Adaptive Re-use Dominates Hotel Builds
November 22, 2017 – Globe St. - Kelsi Maree Borland
Adaptive re-use is starting to dominate hotel development. In the last year-and-a-half, R.D. Olson Construction says that the majority of its hotel projects have been major redevelopments or adaptive reuse projects. The construction company recently completed an adaptive re-use hotel project near LAX, converting a dilapidated office building into a dual-branded hotel.
“In the last three to five years, there has been a greater need for additional hotel rooms,” Bill Wilhelm, president of R.D. Olson Construction, tells GlobeSt.com. “So, there has been a lot of activity and a lot of hotel renovations. About 60% of our construction volume is in hospitality, and in the last year-and-a-half, we have seen a tremendous swing going from ground-up to adaptive reuse and major renovations. Before, we were running about 55% new, and now we have flipped it to where we are doing about 58% in adaptive reuse and the balance is in new construction.”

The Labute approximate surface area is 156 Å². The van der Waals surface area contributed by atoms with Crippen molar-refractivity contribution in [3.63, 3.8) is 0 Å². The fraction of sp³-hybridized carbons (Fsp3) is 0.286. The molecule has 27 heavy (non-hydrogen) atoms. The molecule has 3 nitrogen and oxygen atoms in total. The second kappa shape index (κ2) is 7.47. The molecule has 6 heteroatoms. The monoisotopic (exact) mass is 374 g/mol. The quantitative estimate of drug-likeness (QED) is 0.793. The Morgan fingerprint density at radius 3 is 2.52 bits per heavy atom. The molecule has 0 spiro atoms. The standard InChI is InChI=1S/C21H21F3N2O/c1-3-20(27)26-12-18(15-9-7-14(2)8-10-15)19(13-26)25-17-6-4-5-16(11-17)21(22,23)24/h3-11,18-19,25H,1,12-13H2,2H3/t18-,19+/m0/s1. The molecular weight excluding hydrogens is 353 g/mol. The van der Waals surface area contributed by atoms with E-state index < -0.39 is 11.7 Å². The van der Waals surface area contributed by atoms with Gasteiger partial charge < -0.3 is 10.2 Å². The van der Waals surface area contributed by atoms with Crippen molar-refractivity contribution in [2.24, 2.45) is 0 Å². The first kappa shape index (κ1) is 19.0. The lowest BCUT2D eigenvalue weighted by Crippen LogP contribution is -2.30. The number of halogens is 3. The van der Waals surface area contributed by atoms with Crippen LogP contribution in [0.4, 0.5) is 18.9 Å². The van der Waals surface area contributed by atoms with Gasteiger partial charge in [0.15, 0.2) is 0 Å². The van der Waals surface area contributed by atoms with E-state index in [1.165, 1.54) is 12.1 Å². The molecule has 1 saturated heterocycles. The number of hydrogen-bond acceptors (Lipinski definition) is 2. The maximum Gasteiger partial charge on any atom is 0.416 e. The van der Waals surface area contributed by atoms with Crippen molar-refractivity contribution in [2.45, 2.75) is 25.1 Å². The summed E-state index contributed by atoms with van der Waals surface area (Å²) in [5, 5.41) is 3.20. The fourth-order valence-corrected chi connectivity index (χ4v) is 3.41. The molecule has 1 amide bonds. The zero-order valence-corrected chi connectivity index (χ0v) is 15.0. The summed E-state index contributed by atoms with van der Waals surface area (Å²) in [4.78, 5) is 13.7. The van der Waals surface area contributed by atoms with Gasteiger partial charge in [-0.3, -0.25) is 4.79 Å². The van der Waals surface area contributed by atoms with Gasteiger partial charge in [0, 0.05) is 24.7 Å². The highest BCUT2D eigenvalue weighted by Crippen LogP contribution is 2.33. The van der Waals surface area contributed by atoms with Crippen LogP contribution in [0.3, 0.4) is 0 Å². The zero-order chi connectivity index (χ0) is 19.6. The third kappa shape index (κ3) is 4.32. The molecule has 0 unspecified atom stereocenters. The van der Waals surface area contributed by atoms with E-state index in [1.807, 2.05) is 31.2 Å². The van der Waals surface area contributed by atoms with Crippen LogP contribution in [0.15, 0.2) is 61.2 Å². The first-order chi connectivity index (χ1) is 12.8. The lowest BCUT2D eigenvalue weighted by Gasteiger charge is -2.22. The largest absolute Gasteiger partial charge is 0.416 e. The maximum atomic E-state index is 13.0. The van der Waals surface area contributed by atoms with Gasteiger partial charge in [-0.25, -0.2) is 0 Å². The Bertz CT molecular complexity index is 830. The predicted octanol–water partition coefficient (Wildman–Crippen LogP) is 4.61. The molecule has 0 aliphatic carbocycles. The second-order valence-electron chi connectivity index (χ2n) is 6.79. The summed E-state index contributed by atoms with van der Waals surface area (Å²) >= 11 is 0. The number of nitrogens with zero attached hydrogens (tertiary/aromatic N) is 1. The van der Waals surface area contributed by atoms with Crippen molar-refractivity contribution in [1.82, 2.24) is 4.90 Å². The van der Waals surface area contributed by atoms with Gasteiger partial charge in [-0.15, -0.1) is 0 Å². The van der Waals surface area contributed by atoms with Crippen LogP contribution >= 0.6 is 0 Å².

It makes sense that adaptive re-use has become popular for hotel projects. They are less expensive than ground-up construction and reserve character. Most importantly, however, they are much faster to build. “When you have an adaptive reuse opportunity, there are a lot of positives,” says Wilhelm. “One is the speed at which you can get a project up and running to where you have heads on beds, as we call it in the hotel industry. Two, when you look at the overall cost of construction for replacement cost, typically, you can find yourself a building that has a lot of character that you can use. It is more economical than doing ground-up construction.”
Adaptive re-use also helps to hedge against a potential downturn. Because the hotel is profitable more quickly, it can be a good tool for developers looking to get off the ground. “A lot of hotel developers and owners understand the demand, and it has become all about speed and how to get heads on beds,” adds Wilhelm. “We are trying to beat the industry when the industry starts to soften up. We are starting to see some of that. For the first time in six years, we have seen a decrease in new hotel starts. We are getting to the supply demand level where you are going to have to be careful with how many rooms you bring into a general area.”
The 12 story, 260,000-square-foot H Hotel adaptive re-use project took approximately 17 months to complete.